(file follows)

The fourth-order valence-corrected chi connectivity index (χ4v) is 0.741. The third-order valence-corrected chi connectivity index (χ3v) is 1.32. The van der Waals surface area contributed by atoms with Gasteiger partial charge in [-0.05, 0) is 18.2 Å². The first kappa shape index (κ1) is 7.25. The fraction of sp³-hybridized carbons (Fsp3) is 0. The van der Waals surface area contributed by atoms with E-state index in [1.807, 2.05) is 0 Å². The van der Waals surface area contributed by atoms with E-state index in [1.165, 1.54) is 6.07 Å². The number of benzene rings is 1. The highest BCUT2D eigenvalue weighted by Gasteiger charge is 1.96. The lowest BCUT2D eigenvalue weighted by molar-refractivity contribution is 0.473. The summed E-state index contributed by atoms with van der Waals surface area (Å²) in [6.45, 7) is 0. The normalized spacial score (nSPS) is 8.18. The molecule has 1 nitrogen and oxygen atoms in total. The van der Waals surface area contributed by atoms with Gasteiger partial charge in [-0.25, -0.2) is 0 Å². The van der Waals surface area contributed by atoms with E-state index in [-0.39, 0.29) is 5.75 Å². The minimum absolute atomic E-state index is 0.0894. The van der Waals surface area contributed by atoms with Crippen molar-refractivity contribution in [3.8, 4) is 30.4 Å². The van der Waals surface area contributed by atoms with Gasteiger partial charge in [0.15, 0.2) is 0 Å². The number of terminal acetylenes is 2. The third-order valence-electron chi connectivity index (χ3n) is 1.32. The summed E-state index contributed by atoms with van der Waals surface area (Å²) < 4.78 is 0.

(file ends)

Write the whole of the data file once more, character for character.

The fourth-order valence-corrected chi connectivity index (χ4v) is 0.741. The third-order valence-corrected chi connectivity index (χ3v) is 1.32. The van der Waals surface area contributed by atoms with Gasteiger partial charge in [-0.05, 0) is 18.2 Å². The first kappa shape index (κ1) is 7.25. The fraction of sp³-hybridized carbons (Fsp3) is 0. The van der Waals surface area contributed by atoms with E-state index in [1.807, 2.05) is 0 Å². The van der Waals surface area contributed by atoms with E-state index in [1.165, 1.54) is 6.07 Å². The number of benzene rings is 1. The highest BCUT2D eigenvalue weighted by Gasteiger charge is 1.96. The lowest BCUT2D eigenvalue weighted by molar-refractivity contribution is 0.473. The summed E-state index contributed by atoms with van der Waals surface area (Å²) in [6.45, 7) is 0. The normalized spacial score (nSPS) is 8.18. The molecule has 1 nitrogen and oxygen atoms in total. The van der Waals surface area contributed by atoms with Gasteiger partial charge in [-0.25, -0.2) is 0 Å². The van der Waals surface area contributed by atoms with E-state index in [-0.39, 0.29) is 5.75 Å². The minimum absolute atomic E-state index is 0.0894. The van der Waals surface area contributed by atoms with Crippen molar-refractivity contribution in [3.8, 4) is 30.4 Å². The van der Waals surface area contributed by atoms with Gasteiger partial charge in [0.15, 0.2) is 0 Å². The number of terminal acetylenes is 2. The third-order valence-electron chi connectivity index (χ3n) is 1.32. The summed E-state index contributed by atoms with van der Waals surface area (Å²) < 4.78 is 0.